Today in the New York Times, David Brooks wrote an interesting column chiding Democrats for being too narrow-minded in this year’s election strategy. Or at least that’s how I took it. Brooks has a way of making almost everything seem like just his own helpful tips or advice. Though, I’m sure many Democrats took it personally and thus will not benefit from a few of the helpful things he pointed out. Yes, I made the mistake of reading a few of the reader comments. (Even after promising myself and my friend, Brad, that would stop doing that.)
Nevertheless, he made at least one good point that I think bears repeating and expanding. Democrats have become obsessed with the Tea Party crazies like Christine O’Donnell, Carl Paladino and I would include, Sharon Angle (even though she actually has a chance to win). Brooks points toward liberal intellectual superiority to explain their obsession. I generally think it’s not so much that as lazy campaigning. Those are the easiest targets. Whether or not they have the chance to win, writing a strategy against extremism is easy. (Exactly the same as blaming Karl Rove for fund-raising/spending discrepancies. Is it true? Maybe. Either way, he’s an easy target).
The by-product, whether practically or coincidentally, has been to make Republicans look like moderate Republicans and moderate Republicans to cease to exist.
By comparison, candidates who would once have been considered “very conservative,” “conservative,” or even “far-right” are now normal or mainstream.
Many of the candidates that Brooks mentioned (Boozman, Blunt, etc.) aren’t being attacked by the Democrats because they’re having enough trouble with the Republican base. But there are others who have benefited by the comparisons – Pat Toomey in PA, Linda McMahon in CT, and Meg Whitman in CA.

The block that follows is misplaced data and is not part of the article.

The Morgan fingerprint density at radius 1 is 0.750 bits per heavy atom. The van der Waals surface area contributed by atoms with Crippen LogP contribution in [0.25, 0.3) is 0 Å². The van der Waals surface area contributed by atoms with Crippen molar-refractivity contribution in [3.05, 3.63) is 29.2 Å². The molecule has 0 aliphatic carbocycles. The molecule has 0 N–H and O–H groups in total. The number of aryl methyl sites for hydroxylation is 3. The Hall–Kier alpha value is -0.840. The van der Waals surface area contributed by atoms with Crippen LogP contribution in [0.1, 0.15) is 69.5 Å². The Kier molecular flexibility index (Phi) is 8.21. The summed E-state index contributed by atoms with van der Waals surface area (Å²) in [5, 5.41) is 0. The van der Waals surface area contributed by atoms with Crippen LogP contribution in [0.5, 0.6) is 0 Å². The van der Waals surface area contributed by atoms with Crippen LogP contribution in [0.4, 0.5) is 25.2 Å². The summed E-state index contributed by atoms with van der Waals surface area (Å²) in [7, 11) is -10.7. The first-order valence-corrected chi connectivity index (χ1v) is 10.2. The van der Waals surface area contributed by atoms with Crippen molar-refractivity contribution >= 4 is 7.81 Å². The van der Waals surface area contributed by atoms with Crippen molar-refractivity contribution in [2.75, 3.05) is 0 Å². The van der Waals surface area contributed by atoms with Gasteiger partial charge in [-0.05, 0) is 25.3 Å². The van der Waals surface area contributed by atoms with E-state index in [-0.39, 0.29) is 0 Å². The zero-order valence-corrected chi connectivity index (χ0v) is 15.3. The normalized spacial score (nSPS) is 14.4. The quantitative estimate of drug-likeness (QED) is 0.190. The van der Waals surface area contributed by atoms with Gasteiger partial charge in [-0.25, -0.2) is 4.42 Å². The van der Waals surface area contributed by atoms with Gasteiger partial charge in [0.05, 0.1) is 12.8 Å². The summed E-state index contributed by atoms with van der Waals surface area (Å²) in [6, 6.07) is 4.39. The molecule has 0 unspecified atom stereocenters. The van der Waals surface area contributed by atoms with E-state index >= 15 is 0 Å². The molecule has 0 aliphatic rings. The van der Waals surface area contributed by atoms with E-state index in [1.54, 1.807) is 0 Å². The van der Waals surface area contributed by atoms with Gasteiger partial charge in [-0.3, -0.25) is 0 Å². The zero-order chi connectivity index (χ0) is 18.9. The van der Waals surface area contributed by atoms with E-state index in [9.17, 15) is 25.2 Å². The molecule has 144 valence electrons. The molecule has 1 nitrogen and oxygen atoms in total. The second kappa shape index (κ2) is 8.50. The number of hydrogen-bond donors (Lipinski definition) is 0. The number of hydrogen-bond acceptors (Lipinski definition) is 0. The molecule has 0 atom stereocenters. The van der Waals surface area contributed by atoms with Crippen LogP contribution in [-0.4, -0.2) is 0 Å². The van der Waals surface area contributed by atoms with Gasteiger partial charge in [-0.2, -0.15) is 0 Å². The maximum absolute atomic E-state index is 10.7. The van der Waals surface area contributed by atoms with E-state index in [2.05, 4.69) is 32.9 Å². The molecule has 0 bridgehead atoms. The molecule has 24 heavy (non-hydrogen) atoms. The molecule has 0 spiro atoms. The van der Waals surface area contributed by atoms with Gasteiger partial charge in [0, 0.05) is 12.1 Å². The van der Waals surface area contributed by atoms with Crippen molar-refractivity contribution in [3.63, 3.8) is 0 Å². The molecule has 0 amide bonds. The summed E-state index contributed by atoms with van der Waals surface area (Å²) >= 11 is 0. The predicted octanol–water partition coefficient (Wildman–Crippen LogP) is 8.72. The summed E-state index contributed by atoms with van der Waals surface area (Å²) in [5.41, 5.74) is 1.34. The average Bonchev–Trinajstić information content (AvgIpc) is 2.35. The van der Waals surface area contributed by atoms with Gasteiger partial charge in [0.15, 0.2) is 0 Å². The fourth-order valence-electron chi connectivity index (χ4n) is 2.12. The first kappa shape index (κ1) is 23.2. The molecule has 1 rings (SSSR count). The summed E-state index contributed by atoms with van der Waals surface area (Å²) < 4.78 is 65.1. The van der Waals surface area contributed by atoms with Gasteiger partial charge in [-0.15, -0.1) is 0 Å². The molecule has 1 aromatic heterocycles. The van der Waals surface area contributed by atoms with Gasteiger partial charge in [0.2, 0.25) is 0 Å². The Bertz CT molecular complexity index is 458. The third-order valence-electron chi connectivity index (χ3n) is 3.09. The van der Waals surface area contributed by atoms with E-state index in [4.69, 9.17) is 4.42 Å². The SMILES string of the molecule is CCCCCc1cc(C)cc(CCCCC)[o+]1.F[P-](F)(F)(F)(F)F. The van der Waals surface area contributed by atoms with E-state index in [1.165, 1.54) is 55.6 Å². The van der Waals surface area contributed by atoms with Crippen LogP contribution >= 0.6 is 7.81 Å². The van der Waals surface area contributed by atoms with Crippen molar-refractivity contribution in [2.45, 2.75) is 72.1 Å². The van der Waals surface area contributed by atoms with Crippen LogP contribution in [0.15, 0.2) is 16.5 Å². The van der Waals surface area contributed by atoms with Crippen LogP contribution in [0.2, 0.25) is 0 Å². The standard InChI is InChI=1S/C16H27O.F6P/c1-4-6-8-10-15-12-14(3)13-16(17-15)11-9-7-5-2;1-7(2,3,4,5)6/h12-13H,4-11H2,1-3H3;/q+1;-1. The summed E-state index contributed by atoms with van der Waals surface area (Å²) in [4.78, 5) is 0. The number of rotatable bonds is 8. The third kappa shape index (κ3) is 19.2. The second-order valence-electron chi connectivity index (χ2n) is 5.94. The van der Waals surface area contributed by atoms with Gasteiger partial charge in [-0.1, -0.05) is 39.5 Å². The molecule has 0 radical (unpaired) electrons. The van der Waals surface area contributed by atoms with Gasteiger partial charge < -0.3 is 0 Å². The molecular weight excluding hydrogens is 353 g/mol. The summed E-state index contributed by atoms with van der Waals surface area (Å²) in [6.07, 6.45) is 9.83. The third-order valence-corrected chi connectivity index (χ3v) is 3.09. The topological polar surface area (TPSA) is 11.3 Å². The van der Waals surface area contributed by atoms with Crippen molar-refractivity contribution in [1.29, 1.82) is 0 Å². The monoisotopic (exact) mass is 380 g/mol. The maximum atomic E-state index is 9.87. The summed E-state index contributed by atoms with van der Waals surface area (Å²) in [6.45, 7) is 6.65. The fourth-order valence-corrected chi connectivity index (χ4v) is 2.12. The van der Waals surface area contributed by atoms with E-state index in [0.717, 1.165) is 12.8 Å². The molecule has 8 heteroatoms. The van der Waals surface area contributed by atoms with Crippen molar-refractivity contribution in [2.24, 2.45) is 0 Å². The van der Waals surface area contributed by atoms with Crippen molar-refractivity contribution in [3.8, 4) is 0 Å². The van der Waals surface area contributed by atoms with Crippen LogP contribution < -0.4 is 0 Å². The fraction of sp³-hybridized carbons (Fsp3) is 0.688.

They’ve avoided direct ties to the Tea Party while still trying to capitalize on the groundswell of support. Is that like secretly hanging out with less attractive friends in the hopes of appearing more attractive? Perhaps, but no one actually does that. Right?
Similarly, I don’t think any Republican candidates have planned this occurrence or specifically positioned themselves as appearing more normal when in reality they are extreme. Generally, when a politician talks about themselves, we get the message. We can tell if their crazy. It’s usually not that complicated.
Our perception of what’s acceptable or moderate, though, has changed. Unintentionally, I’m sure. But still something to consider when going to the polls next Tuesday.
You may be assuming that I’m saying this is a scary, bad thing. I’m not necessarily implying whether it’s good or bad. The country is politically very fluid right now.
So it’s more something to recognize than something to fear. (Especially if you live in a key state and are considering voting for someone who might change the dynamic of the Senate).